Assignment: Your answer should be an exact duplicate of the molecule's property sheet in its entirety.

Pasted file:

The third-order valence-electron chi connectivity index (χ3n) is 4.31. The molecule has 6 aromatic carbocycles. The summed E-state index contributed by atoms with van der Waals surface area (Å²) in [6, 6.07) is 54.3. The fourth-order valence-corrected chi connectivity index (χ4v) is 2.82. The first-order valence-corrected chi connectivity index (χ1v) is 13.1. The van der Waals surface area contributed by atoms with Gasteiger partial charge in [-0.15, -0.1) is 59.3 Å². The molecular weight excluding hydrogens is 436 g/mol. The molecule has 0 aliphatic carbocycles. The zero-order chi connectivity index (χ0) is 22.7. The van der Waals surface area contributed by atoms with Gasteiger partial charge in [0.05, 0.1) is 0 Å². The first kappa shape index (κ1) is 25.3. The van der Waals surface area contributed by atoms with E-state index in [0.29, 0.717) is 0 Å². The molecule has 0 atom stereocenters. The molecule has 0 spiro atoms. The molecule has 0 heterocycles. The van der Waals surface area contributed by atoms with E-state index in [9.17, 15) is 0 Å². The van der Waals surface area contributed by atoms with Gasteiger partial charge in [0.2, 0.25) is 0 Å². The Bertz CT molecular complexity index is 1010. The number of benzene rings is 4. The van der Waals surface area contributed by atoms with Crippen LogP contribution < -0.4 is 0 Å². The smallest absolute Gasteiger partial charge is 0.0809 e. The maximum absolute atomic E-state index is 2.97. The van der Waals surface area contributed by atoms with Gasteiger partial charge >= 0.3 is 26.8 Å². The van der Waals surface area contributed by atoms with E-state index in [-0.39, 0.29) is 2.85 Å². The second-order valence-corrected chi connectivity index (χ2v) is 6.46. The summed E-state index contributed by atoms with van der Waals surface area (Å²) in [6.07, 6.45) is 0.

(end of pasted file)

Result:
The third-order valence-electron chi connectivity index (χ3n) is 4.31. The molecule has 6 aromatic carbocycles. The summed E-state index contributed by atoms with van der Waals surface area (Å²) in [6, 6.07) is 54.3. The fourth-order valence-corrected chi connectivity index (χ4v) is 2.82. The first-order valence-corrected chi connectivity index (χ1v) is 13.1. The van der Waals surface area contributed by atoms with Gasteiger partial charge in [-0.15, -0.1) is 59.3 Å². The molecular weight excluding hydrogens is 436 g/mol. The molecule has 0 aliphatic carbocycles. The zero-order chi connectivity index (χ0) is 22.7. The van der Waals surface area contributed by atoms with Gasteiger partial charge in [0.05, 0.1) is 0 Å². The first kappa shape index (κ1) is 25.3. The van der Waals surface area contributed by atoms with E-state index in [0.29, 0.717) is 0 Å². The molecule has 0 atom stereocenters. The molecule has 0 spiro atoms. The molecule has 0 heterocycles. The van der Waals surface area contributed by atoms with E-state index in [9.17, 15) is 0 Å². The van der Waals surface area contributed by atoms with Gasteiger partial charge in [0.2, 0.25) is 0 Å². The Bertz CT molecular complexity index is 1010. The number of benzene rings is 4. The van der Waals surface area contributed by atoms with Crippen LogP contribution < -0.4 is 0 Å². The smallest absolute Gasteiger partial charge is 0.0809 e. The maximum absolute atomic E-state index is 2.97. The van der Waals surface area contributed by atoms with Gasteiger partial charge >= 0.3 is 26.8 Å². The van der Waals surface area contributed by atoms with E-state index in [-0.39, 0.29) is 2.85 Å². The second-order valence-corrected chi connectivity index (χ2v) is 6.46. The summed E-state index contributed by atoms with van der Waals surface area (Å²) in [6.07, 6.45) is 0.